How one Wayzata builder is customizing spaces for kids and families with special needs.
Que Será founder and design extraordinaire Mary Lauer knows a thing or two about interior decoration. She founded her first shop at the Mall of America in 1994 and draws her inspiring flourishes from Minnesota nuances.
When Dr. Barb Leppke decided to move her veterinary practice to a new, remodeled space, she was focused on the nitty-gritty details of a busy clinic. “We were looking for elbow room,” she remembers. “And good heating and cooling.”
It took Ken and Amy Pucel almost 10 years to get started on their dream home, but it was worth the wait.
With beautiful views of Lake Minnetonka’s picturesque Gray’s Bay, it’s no surprise that homeowners Cynthia Baier and Scott Swenson wanted to highlight the beautiful vistas in their recent home renovation.
Homebuyers Tom and Cheryl Lesser discovered an Excelsior home that is exceptionally suited to their lifestyle and their mid-century modern furniture collection.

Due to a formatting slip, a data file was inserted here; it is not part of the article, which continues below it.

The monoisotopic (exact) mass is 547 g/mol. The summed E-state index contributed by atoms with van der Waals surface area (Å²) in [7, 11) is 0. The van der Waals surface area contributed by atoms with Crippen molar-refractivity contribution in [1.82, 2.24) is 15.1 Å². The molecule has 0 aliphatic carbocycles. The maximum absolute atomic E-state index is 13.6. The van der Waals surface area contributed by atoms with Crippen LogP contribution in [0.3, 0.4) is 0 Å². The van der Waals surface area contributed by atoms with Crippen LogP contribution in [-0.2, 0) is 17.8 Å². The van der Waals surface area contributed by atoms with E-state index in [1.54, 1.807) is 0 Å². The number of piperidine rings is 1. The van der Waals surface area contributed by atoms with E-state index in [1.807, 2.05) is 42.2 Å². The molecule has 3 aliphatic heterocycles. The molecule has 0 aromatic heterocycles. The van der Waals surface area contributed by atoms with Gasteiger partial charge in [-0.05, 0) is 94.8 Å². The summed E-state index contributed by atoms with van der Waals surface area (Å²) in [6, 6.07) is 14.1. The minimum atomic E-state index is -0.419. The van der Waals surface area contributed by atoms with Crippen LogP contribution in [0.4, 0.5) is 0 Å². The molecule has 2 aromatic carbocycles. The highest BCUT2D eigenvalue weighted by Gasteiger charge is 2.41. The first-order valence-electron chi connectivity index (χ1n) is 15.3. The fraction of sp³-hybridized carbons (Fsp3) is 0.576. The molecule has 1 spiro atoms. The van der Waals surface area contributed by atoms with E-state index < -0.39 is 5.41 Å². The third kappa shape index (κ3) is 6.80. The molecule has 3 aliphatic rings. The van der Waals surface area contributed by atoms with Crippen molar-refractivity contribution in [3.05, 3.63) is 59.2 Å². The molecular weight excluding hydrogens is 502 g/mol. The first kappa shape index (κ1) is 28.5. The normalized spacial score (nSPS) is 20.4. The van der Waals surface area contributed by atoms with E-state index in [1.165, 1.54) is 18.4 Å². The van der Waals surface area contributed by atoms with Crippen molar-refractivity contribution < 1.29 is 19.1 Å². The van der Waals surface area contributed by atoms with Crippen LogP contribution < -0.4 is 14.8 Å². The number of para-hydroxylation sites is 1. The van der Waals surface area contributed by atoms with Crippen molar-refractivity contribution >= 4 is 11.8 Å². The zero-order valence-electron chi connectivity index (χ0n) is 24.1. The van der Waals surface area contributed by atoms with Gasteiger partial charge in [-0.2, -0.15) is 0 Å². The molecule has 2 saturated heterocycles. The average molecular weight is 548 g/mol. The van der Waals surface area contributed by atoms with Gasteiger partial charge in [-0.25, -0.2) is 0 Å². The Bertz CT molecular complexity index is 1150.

After years of tolerating Minnesota’s mosquito-ridden summers, the Bly family decided to make a change. In February 2011 they embarked on a bold home renovation project, converting their upper- and lower-level screen porches into one large, luxurious feature.
People who live near Lake Minnetonka might not realize just how unique a resource it really is. “It has destination boating, offers water recreation and you can be 20 minutes from your downtown office,” says Woody Love, Realtor and sales manager with Coldwell Banker Burnet.
Judy Cyr watched a 1,000-pound slab of granite get hoisted with pulleys into her new screened-in porch. That was followed by two pieces weighing 400 pounds each and a final piece weighing in at 800 pounds.
Tucked away in Tonka Bay is the home that architect Jack Griswold designed and built in 1956. Griswold constructed a three-bedroom, one-bathroom house in Scandinavian style with clean lines in which to raise his three daughters.
If you ask Tyler Middleton what he loves about his new home, his thoughts barely make it past the front porch. “I think the porch reinforces the neighborhood culture of yesteryear. You sit on the porch and invite neighbors to stop by and have a seat,” Middleton says.